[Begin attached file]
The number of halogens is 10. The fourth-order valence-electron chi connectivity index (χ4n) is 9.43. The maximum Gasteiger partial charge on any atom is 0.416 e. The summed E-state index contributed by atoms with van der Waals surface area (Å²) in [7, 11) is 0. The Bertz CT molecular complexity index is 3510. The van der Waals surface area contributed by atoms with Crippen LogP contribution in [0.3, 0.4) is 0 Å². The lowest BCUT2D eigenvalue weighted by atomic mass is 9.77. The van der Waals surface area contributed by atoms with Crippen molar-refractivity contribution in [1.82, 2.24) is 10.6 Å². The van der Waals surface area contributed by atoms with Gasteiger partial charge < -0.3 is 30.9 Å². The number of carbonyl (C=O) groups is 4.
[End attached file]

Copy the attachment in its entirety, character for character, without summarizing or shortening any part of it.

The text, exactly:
The number of halogens is 10. The fourth-order valence-electron chi connectivity index (χ4n) is 9.43. The maximum Gasteiger partial charge on any atom is 0.416 e. The summed E-state index contributed by atoms with van der Waals surface area (Å²) in [7, 11) is 0. The Bertz CT molecular complexity index is 3510. The van der Waals surface area contributed by atoms with Crippen LogP contribution in [0.3, 0.4) is 0 Å². The lowest BCUT2D eigenvalue weighted by atomic mass is 9.77. The van der Waals surface area contributed by atoms with Crippen molar-refractivity contribution in [1.82, 2.24) is 10.6 Å². The van der Waals surface area contributed by atoms with Gasteiger partial charge < -0.3 is 30.9 Å². The number of carbonyl (C=O) groups is 4.